made predictable and easy to determine as a cost of doing business -- completely undermining the deterrent effect these damages are meant to have. While it is not surprising that some businesses complain about the unpredictability of punitive damages, it is their unpredictability that makes them an effective tool in our system of justice to keep corporate wrongdoing in check, just as the unpredictability of going to jail is a deterrent to criminal behavior.
Punitive damage assessments are rare, but they serve a critical role. Although corporate interests claim that punitive damages are awarded too frequently, in fact, they are extremely unusual -- awarded in only 2.6 percent of all products liability verdicts.9 Although rare, they have critical social importance lying not in their frequency but in the "signals" they send to the rest of society. According to the Rand Institute for Civil Justice: "The jury's decision in any particular case indicates the potential costs of engaging in behavior similar to the defendant's .... Punitive damages are designed to punish a defendant for grossly inappropriate actions and, in so doing, to deter future such actions by signaling that their consequences can be severe."10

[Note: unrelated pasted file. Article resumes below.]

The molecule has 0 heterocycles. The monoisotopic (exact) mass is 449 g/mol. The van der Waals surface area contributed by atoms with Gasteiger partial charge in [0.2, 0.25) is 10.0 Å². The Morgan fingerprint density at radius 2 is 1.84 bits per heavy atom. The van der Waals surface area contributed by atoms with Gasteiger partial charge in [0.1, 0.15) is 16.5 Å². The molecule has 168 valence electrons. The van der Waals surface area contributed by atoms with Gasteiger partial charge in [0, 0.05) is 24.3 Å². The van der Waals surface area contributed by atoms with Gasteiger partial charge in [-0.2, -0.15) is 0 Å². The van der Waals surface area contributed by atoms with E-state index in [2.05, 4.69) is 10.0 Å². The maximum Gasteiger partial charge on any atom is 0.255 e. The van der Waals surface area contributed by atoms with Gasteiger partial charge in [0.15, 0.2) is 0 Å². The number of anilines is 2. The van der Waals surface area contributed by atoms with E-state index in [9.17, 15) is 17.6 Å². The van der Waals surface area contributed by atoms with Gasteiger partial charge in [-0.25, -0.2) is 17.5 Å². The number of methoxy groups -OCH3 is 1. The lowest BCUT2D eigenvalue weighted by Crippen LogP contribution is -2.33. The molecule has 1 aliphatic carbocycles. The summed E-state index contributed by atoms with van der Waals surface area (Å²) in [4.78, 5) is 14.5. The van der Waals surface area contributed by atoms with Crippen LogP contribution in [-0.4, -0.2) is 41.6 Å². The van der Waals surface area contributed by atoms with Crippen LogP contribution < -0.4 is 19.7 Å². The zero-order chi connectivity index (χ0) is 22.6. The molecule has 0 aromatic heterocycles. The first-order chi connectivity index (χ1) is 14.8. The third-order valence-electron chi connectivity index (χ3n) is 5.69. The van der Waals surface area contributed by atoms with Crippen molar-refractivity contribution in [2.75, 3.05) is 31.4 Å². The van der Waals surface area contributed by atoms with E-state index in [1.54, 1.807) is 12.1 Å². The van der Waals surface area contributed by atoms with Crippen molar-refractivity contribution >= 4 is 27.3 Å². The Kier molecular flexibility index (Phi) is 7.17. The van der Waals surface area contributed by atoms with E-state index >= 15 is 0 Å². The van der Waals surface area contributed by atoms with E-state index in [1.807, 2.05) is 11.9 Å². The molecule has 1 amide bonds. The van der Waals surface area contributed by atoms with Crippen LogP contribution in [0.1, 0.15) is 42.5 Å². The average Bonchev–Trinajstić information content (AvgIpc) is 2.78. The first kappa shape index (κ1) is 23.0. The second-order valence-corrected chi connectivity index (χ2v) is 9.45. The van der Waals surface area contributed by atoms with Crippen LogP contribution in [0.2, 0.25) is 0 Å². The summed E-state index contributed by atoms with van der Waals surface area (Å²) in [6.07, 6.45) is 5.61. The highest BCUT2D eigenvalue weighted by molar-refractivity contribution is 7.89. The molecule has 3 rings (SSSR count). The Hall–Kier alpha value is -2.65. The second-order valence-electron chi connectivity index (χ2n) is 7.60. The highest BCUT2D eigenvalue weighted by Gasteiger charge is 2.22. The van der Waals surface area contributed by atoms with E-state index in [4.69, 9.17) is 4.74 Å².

Conclusion. From the company's own documents, it is clear that General Motors decided that it was more profitable to simply pay victims and their families for any deaths or injuries caused by defective, exploding gas tanks than it was to fix the design of the car. Rightly, the jury in Anderson chose to hold GM responsible for the consequences of this callous calculation. While an appeals court will undoubtedly judge whether the amount selected by the jury was right, this is exactly the kind of case where it is a benefit to the public that a very large punitive damages verdict was imposed.